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The Guardian - UK
The Guardian - UK
Jillian Ambrose Energy correspondent

Shell angers climate activists with plan for $23bn shareholder payout

Shell petrol pumps
Shell reported a record annual profit of $40bn for 2022. Photograph: Yui Mok/PA

Shell has angered climate campaigners with plans to pay shareholders at least $23bn in rewards this year, despite falling profits, as it prepares to cut hundreds of jobs from the oil company’s low-carbon division.

Shell’s chief executive officer, Wael Sawan, told investors to expect payouts “well in excess” of expectations, just days after setting out plans to cut up to 25% of the staff working in Shell’s low-carbon solutions team.

The oil and gas company said on Thursday that it planned to hand its shareholders a $3.5bn windfall from its share buyback programme over the coming months. This would take the total shareholder payouts, including dividends, to $23bn for the year even as the company makes weaker profits.

Shell’s multibillion-dollar shareholder windfall has angered green groups and social justice campaigners who have called for more of the company’s cash to go towards investment in renewable energy or reducing energy bills via tougher government taxes.

The shareholder payouts are more than six times the amount Shell plans to spend on renewable energy this year. The company invested about $3.5bn in its renewables and energy solutions business in 2022, 14% of its total capital spending.

Shell plans to maintain this level of spending despite earlier this year reporting a record annual profit of $40bn for 2022. Shell has reported that its existing renewables and energy solutions investments have been loss-making over the first nine months of 2023.

Sawan set out plans last week to shrink the number of Shell staff working on low-carbon solutions by about 200 next year, after vowing to shift Shell’s focus towards high-profit oil projects and expanding its gas business when he became chief executive in January.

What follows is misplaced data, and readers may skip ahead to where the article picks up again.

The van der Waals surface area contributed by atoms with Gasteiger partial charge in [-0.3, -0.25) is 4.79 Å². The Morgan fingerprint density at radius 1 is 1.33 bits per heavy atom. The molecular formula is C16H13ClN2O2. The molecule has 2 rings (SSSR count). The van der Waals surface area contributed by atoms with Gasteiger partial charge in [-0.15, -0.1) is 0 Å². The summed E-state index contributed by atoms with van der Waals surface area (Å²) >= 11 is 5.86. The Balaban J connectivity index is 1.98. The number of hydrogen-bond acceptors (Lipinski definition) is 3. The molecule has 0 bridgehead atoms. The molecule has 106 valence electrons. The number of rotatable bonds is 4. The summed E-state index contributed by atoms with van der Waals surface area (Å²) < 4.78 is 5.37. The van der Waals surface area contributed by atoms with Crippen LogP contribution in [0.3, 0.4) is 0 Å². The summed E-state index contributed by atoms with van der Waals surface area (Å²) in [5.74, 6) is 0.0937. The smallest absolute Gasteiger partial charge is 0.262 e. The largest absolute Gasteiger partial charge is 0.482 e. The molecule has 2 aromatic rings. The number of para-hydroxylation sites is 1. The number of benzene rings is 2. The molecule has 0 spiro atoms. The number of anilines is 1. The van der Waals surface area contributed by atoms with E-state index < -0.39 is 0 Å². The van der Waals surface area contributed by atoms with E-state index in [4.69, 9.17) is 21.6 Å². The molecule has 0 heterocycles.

Charlie Kronick, a senior climate adviser at Greenpeace UK, said:“People are sick of watching oil bosses feign concern about the planet while slashing jobs and investment in renewables and ploughing money into dividends, share buybacks, and new fossil fuel projects.”

Imogen Dow, a campaigner at Friends of the Earth, said: “Buoyed by last year’s bumper profits – the biggest in Shell’s history – the company is going full steam ahead with plans to extract every last drop of oil and gas it can. The companies fuelling the climate and energy crises continue to cash in at our expense.

“Meanwhile, consumers remain dangerously exposed to future price shocks and volatile gas markets, which are increasingly threatened by global instability. It hardly needs saying that we must get off expensive and harmful oil and gas for good.”

Shell’s adjusted profits for the third quarter fell to $6.2bn from $9.5bn in the same period last year, broadly in line with the expectations of industry analysts following the decline in oil and gas market prices from their peak last year when Russia invaded Ukraine. The increase in global energy market prices triggered a cost of living crisis for households but handed record profits to oil and gas companies.

The TUC’s general secretary, Paul Nowak, said: “This sums up everything that is wrong with our broken energy market. Money that should have gone to cutting household bills has ended up in shareholder pockets. The Conservatives have allowed the likes of Shell to cash in at the expense of struggling families. The government must stop enabling this gross profiteering and impose a proper windfall tax.”

Global oil and gas market prices have tumbled since last year’s peak. The global oil price averaged $85.80 a barrel in the last quarter, down from about $100.80 in the same quarter of last year as Russia’s attack on Ukraine intensified. The US benchmark gas price fell to an average of $2.61 per million British thermal units in the third quarter, from $7.89 in the same months last year.

Shell’s stock rose 3.8% on Thursday and to a near-record high of £27.72 a share. It has soared in recent weeks amid concerns over the fallout from the Israel-Hamas conflict, which pushed the price of oil to more than $92 a barrel at one point. Oil prices have eased back in recent days due to concerns over the global economic outlook, which typically dictates demand for crude. Brent crude was trading at nearly $86 a barrel on Thursday.

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